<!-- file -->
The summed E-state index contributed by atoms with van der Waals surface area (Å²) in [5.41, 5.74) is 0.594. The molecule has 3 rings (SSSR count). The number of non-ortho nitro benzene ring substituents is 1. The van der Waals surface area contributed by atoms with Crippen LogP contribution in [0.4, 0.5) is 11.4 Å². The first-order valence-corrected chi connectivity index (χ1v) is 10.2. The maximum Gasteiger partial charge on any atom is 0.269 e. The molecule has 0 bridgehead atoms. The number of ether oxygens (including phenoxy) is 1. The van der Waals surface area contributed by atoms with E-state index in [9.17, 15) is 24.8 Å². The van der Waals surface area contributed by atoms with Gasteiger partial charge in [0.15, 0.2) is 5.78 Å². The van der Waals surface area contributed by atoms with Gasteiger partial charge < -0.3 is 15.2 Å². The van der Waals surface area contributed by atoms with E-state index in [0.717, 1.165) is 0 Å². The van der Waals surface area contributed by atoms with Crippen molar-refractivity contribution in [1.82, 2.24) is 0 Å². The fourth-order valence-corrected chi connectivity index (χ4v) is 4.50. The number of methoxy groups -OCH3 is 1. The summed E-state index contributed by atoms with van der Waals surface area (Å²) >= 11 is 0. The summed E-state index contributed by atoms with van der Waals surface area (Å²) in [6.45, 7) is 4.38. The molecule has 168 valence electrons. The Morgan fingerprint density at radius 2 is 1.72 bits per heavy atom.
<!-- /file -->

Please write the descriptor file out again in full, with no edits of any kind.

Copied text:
The summed E-state index contributed by atoms with van der Waals surface area (Å²) in [5.41, 5.74) is 0.594. The molecule has 3 rings (SSSR count). The number of non-ortho nitro benzene ring substituents is 1. The van der Waals surface area contributed by atoms with Crippen LogP contribution in [0.4, 0.5) is 11.4 Å². The first-order valence-corrected chi connectivity index (χ1v) is 10.2. The maximum Gasteiger partial charge on any atom is 0.269 e. The molecule has 0 bridgehead atoms. The number of ether oxygens (including phenoxy) is 1. The van der Waals surface area contributed by atoms with E-state index in [9.17, 15) is 24.8 Å². The van der Waals surface area contributed by atoms with Gasteiger partial charge in [0.15, 0.2) is 5.78 Å². The van der Waals surface area contributed by atoms with Gasteiger partial charge < -0.3 is 15.2 Å². The van der Waals surface area contributed by atoms with E-state index in [0.717, 1.165) is 0 Å². The van der Waals surface area contributed by atoms with Crippen molar-refractivity contribution in [1.82, 2.24) is 0 Å². The fourth-order valence-corrected chi connectivity index (χ4v) is 4.50. The number of methoxy groups -OCH3 is 1. The summed E-state index contributed by atoms with van der Waals surface area (Å²) >= 11 is 0. The summed E-state index contributed by atoms with van der Waals surface area (Å²) in [6.45, 7) is 4.38. The molecule has 168 valence electrons. The Morgan fingerprint density at radius 2 is 1.72 bits per heavy atom.